- “The second component is that is that you need to collect real-time tracking data” as the goods transit from factory gate to distribution centre, he explained. He thinks the best companies “monitor devices that are in vehicles, and they attach trackers to shipping containers that do position updates. That allows them to know where things are in real time.” This way, “they can always see the situation. They don't have to wait for something to pass a certain gate to perhaps find out that it arrived or … that it's actually been lingering in a yard somewhere for four weeks, even though it should have already been shipped.”
- The third component sits in optimising the last mile, where Behrens sees “A lot of room for optimisation,” most notably in “making sure that routing is efficient, so that the utilisation of vehicles [and] drivers is as efficient because in many cases, actually, the ability to hire drivers is the bottleneck.”
- Finally, he told the Summit that it is critical as a fourth step to “Do post-trip analysis: Figure out what happened; what actually took place; see where your delays were; understand the behaviour of the different providers that you work with in your supply chain.” Then organisations can “use the information from the post-trip analysis to make optimisations to your planning process.”
Visibility, and therefore connectivity, is everything
Behrens sees a new reality dawning, where “We need to be able to locate goods shipments anywhere … and that means we need to connect data sets and information flows from the providers of the transportation services, from the logistics companies that arrange the supply chain, and from the tracking data that we collect from the shipments themselves.”
With this “Exchange of information and the ability to get the data out of silos and bring it together,” organisations will gain the “ability to have better predictability of when something will get to a destination.”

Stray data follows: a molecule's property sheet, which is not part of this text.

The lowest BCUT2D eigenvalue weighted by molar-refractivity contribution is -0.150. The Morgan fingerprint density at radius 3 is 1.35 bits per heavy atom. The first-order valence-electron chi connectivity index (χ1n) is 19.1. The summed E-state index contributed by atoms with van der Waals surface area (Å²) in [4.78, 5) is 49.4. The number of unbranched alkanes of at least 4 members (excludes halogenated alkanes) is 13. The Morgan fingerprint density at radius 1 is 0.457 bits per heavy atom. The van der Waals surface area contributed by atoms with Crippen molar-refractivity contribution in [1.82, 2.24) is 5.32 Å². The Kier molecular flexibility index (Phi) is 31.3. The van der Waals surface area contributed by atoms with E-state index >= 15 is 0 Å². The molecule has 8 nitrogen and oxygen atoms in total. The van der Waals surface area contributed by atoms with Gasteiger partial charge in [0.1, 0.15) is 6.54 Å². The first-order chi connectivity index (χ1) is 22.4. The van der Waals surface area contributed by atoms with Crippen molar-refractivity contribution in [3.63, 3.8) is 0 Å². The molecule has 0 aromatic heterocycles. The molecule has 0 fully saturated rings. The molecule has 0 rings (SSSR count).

The exchange of data and the ability to integrate new technologies with these legacy systems is key
However, Behrens warns that this “Will require a lot of system integration because a lot of companies that manage supply chains have a lot of systems, some quite legacy systems…. They can be a huge barrier to solving the problem I just described. So, the exchange of data and the ability to integrate new technologies with these legacy systems is key.”
Behrens predicted that this would become easier and more secure in the future as “The ability to store the data that's privacy sensitive in the right way using blockchain technology” will emerge and become mainstream.
Overcoming these barriers will be worth it, believes Behrens. Achieving integration and overarching visibility will unlock a new level of analytical processing power through machine learning and artificial intelligence.
Access to the data from multiple sources will allow supply chain planners to “Train models, which can handle large datasets that humans can't really interpret.”